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Maine farmers and business leaders urge Congress to expand migrant worker program

Farm owners, immigrant advocates and business leaders in Maine say the state is suffering from a severe shortage of agricultural and food workers. Now these groups are pushing Congress to pass legislation aimed at addressing the labor shortage by allowing more migrant workers into the country and helping those already here. increase.

Penny Jordan is one of the owners of Jordan’s Farm, a mixed vegetable business in Cape Elizabeth. Her farm has been hit hard by seasonal labor shortages in recent years, and at times she relies on three or so field workers for work that she should have done with six or seven. There is also

“I’m making decisions every day about what to keep and what to harvest, and it’s happening more and more,” she said.

Jordan tried to make up the shortfall by hiring temporary farm workers through the H-2A visa program.

“And then I went back to the H-2A program. They were completely inflexible and didn’t offer positive workers.

Jordan was speaking at a press conference in Dayton on Thursday. held to draw attention to what they say.

James O’Neill of the American Business Immigration Coalition said stories like Jordan are unfolding across the country.

“We have seen crops rotting in the fields. We have seen the land uncultivated because farmers do not have the labor to do it,” he said. .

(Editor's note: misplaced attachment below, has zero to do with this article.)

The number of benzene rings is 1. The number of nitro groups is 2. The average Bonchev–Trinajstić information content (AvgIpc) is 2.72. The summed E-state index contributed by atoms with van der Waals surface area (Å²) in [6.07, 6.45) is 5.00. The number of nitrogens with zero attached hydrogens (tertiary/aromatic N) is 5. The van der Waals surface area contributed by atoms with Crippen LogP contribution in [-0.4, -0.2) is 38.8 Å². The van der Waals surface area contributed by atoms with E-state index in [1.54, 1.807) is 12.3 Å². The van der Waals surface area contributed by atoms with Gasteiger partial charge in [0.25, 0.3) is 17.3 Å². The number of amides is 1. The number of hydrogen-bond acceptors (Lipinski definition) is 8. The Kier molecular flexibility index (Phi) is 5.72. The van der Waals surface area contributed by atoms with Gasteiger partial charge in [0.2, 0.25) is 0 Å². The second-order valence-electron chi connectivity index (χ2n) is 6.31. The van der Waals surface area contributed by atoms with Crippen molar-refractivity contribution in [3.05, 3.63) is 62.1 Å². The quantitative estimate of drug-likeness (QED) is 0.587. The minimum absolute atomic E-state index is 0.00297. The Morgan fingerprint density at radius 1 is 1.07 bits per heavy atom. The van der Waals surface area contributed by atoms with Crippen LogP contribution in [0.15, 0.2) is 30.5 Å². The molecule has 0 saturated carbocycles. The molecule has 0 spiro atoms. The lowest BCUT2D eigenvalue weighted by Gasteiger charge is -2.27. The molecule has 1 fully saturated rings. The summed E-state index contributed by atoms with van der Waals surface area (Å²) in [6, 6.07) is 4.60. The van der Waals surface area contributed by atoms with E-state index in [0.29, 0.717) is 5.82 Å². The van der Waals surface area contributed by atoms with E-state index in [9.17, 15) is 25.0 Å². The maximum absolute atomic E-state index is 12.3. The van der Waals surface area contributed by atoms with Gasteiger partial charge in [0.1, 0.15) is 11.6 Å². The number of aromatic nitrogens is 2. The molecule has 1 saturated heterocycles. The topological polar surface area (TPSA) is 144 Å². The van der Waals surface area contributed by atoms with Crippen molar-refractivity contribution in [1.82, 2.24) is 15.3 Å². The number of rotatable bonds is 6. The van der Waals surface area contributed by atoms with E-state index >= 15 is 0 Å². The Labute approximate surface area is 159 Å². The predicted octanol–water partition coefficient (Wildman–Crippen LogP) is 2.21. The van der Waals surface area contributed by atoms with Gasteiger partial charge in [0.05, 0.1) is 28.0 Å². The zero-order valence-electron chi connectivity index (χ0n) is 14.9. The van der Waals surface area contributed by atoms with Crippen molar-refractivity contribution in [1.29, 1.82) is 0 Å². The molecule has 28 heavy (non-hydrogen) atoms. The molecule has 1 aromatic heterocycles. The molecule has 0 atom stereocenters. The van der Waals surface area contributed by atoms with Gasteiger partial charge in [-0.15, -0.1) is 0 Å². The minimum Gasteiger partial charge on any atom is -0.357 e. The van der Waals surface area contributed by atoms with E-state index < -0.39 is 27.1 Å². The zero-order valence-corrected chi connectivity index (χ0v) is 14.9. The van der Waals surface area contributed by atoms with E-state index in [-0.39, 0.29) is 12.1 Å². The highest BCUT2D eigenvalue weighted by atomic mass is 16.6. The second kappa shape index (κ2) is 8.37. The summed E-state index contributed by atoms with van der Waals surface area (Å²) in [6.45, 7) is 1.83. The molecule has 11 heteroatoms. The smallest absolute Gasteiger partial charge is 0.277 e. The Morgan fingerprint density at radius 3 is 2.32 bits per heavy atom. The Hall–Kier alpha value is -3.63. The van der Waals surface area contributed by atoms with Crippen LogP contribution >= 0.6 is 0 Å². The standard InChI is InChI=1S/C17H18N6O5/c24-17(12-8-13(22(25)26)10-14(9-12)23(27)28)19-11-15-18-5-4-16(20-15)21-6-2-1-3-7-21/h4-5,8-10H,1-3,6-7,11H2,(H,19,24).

Part of the answer, O’Neill said, is for the Senate to pass the Farm Workforce Modernization Act. The bill passed the House last year with bipartisan support.

This will extend the H-2A visa program beyond seasonal work, allowing year-round producers such as dairy farms to employ migrant workers through the program. It also aims to simplify the application process.

Maine Chamber of Commerce President Dana Connors said having a stable workforce benefits food producers and consumers.

“This is essential in terms of fighting inflation and not only stocking the grocery shelves with the groceries we need, but also keeping prices down,” he said.

Connors points to research published earlier this year by researchers at Texas A&M International University that suggested that bringing more migrant workers into the country could help lower inflation. doing.

Juan Rodriguez Vazquez speaks at a press conference Thursday at Pearson Nursery in Dayton. Vazquez, executive director of Mano en Mano, a nonprofit that works with migrant workers in Maine, praised the Farm Workforce Modernization Act for including a pathway to citizenship for migrant farm workers .

The Agricultural Workforce Modernization Act will also pave the way for citizenship for migrant workers. Juana Rodriguez Vazquez, executive director of Millbridge-based migrant worker advocacy group Mano en Mano, said the provision was particularly beneficial to Maine’s migrant workers and their contribution to the state. said he acknowledged

“We need to create a path to permanent status, fully welcome immigrants who are already here, and contribute to our community every day,” Vasquez said.

One group that has spoken out against the bill is the American Farm Bureau Federation. The only Democrat to vote against the House last year was Rep. Jared Golden of Maine’s Second District. did. He said he was unable to close the loophole that allowed Canadian truck drivers to abuse seasonal work visas.

The Senate version of the bill is now before the Judiciary Committee. A spokesperson for Sen. Susan Collins and Sen. Angus King of Maine said they would evaluate the bill if it passed the committee.